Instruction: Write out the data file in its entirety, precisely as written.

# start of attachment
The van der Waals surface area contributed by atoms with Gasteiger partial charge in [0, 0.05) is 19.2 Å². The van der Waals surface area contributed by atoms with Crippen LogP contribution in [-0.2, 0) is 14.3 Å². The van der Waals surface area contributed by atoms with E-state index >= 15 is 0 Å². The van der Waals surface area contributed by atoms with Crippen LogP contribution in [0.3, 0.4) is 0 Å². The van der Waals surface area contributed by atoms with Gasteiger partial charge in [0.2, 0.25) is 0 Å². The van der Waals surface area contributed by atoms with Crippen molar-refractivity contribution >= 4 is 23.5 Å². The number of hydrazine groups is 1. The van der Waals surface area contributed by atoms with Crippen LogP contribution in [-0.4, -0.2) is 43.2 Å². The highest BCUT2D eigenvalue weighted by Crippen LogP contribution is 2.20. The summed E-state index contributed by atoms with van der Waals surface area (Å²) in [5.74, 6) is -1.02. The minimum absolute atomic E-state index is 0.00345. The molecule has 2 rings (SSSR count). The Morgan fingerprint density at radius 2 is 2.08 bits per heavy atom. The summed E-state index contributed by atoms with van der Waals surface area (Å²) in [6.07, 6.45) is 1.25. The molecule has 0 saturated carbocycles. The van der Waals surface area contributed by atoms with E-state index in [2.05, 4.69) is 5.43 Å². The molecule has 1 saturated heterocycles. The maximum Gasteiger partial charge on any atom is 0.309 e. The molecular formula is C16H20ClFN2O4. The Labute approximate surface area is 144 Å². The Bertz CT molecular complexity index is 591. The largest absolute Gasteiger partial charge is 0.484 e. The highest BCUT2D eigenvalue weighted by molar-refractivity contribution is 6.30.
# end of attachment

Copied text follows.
The van der Waals surface area contributed by atoms with Gasteiger partial charge in [0, 0.05) is 19.2 Å². The van der Waals surface area contributed by atoms with Crippen LogP contribution in [-0.2, 0) is 14.3 Å². The van der Waals surface area contributed by atoms with E-state index >= 15 is 0 Å². The van der Waals surface area contributed by atoms with Crippen LogP contribution in [0.3, 0.4) is 0 Å². The van der Waals surface area contributed by atoms with Gasteiger partial charge in [0.2, 0.25) is 0 Å². The van der Waals surface area contributed by atoms with Crippen molar-refractivity contribution >= 4 is 23.5 Å². The number of hydrazine groups is 1. The van der Waals surface area contributed by atoms with Crippen LogP contribution in [-0.4, -0.2) is 43.2 Å². The highest BCUT2D eigenvalue weighted by Crippen LogP contribution is 2.20. The summed E-state index contributed by atoms with van der Waals surface area (Å²) in [5.74, 6) is -1.02. The minimum absolute atomic E-state index is 0.00345. The molecule has 2 rings (SSSR count). The Morgan fingerprint density at radius 2 is 2.08 bits per heavy atom. The summed E-state index contributed by atoms with van der Waals surface area (Å²) in [6.07, 6.45) is 1.25. The molecule has 0 saturated carbocycles. The van der Waals surface area contributed by atoms with E-state index in [2.05, 4.69) is 5.43 Å². The molecule has 1 saturated heterocycles. The maximum Gasteiger partial charge on any atom is 0.309 e. The molecular formula is C16H20ClFN2O4. The Labute approximate surface area is 144 Å². The Bertz CT molecular complexity index is 591. The largest absolute Gasteiger partial charge is 0.484 e. The highest BCUT2D eigenvalue weighted by molar-refractivity contribution is 6.30.